Like several other naturally occurring ele- ments, \ufb02uoride can enter the human body via the inhalation of air and ingestion of food and water and affect health (WHO,1996a). Studies carried out in the USA and Europe in the 1940s demonstrated a link between improved dental health and the introduction of \ufb02uoridated tooth- paste and \ufb02uoridated drinking water to local communities (Dean, Arnold, & Elvove,1942). Scientists are still uncertain whether \ufb02uoride is essential to human health, but the mechanisms of dental benefaction are thought to be twofold. During the pre-eruptive stage (i.e. during tooth formation in children up to 12 years old) \ufb02uoride is thought to accelerate the mineralisation process and can enter the mineral lattice forming \ufb02uora- patite, which is stronger (less soluble) than hydroxylapatite. Experiments on rats have also demonstrated the activation of mineralisation and increases in dental cement growth in animals receiving higher \ufb02uoride concentrations. Second, \ufb02uoride acts as an anti-bacterial agent in the mouth helping to minimise acid attack on teeth (Brown & Konig,1977; Jenkins,1967; Lukomsky,

1955; Pashayev, Akhmyedov, & Halifa-Zade,
1990; Petrovich, Podorozhnaya, Dmitriyeva, Kna-
vo, & Vasyukova,1995; Voynar,1960).

In contrast, health problems associated with too much \ufb02uoride have also been widely reported. The detrimental effects of high-\ufb02uoride intake on the structure of dental hard tissue were estab- lished by Smith, Lantz, and Smith (1931), who

proved a connection between mottled enamel and excess \ufb02uoride in drinking water. This condition, named dental \ufb02uorosis, is an irregular calci\ufb01ca- tion disorder of the enamel-forming cells. Flu- orosed enamel is porous, often stained and has brown pits, and in its more severe form is brittle and prone to erosion and breakage.

Subsequent investigations revealedthat \ufb02uoride also affects the human skeletal structure as it is a powerful calcium-seeking element. Endemic skel- etal \ufb02uorosis is a chronic metabolic bone and joint disease caused by intake of large amounts of \ufb02uoride either through water or rarely from foods/air in endemic areas. Human and other animal bones are composed of hydroxylapatite, but this mineral and \ufb02uorapatite are end-members in the apatite solid solution series and therefore \ufb02uoride exchanges readily with the OH-ion in the apatite structure, increasing the brittleness and decreasing the solubility of the bone structure (Dissanayake & Chandrajith,1999; Skinner,2000). The bones of the human body are constantly resorbed and redeposited during a lifetime and high\ufb02uoride intakes increase the accretion, resorp- tion and Ca-turnover rates of bone tissue affecting the homeostasis of bone mineral metabolism (Krishnamachari,1986). Calci\ufb01cation of soft tis- sues such as ligaments can also occur. Although approximately 80%of \ufb02uoride entering the body is excreted mainly in the urine, the remainder is adsorbed into body tissues from where it is released very slowly (WHO,1996a). Repeated or continu- ous exposure to \ufb02uoride therefore causes accumu- lation of \ufb02uoride in the body. Hence, \ufb02uoride is a cumulative toxin and although skeletal \ufb02uorosis commonly affects older people following long years of exposure, crippling forms of the disease are also seen in children in endemic areas (WHO,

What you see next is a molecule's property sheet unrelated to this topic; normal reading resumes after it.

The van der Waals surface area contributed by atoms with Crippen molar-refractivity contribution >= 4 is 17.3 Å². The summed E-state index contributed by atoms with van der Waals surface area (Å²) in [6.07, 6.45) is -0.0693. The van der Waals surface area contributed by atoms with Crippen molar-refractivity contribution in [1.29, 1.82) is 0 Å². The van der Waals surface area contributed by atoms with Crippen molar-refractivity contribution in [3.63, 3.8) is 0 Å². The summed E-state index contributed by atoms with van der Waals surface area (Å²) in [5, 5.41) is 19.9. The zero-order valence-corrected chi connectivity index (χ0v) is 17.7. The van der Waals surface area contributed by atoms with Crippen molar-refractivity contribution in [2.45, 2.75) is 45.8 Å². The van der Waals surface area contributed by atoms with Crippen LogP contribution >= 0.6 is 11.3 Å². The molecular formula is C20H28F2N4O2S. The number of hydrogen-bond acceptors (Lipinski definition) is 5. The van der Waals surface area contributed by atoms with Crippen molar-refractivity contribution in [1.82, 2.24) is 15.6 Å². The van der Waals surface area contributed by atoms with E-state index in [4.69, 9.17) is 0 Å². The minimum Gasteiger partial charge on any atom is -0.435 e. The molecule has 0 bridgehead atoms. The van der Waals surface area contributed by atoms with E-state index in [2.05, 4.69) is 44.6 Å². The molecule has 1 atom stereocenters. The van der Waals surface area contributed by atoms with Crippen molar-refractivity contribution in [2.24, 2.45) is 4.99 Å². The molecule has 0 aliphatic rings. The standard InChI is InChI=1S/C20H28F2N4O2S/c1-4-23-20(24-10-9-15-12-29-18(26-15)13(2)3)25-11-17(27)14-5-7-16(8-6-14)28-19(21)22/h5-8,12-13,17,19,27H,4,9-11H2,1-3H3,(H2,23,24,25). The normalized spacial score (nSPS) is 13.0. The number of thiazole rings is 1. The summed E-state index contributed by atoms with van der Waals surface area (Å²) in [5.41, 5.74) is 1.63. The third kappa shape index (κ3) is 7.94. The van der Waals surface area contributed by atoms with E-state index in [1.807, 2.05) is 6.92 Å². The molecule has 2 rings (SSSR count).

1996a).

Children dwelling in territories with increased \ufb02uoride very often exhibit problems with normal physical maturity and bone formation as a result of exposure at sensitive developmental stages, particularly the pre- and postnatal ontogenesis period, the \ufb01rst year of life and during puberty (Vyeltishchyev,1995). Clinical symptoms in chil- dren include rachitis, osteoporosis and disorders of the Ca homeostasis balance (Teotia, Teotia, & Singh,1998).

84
Environ Geochem Health (2007) 29:83\u2013102
123

No effective cures are available for either form of \ufb02uorosis; however, the diseases are preventable if \ufb02uoride intake is controlled.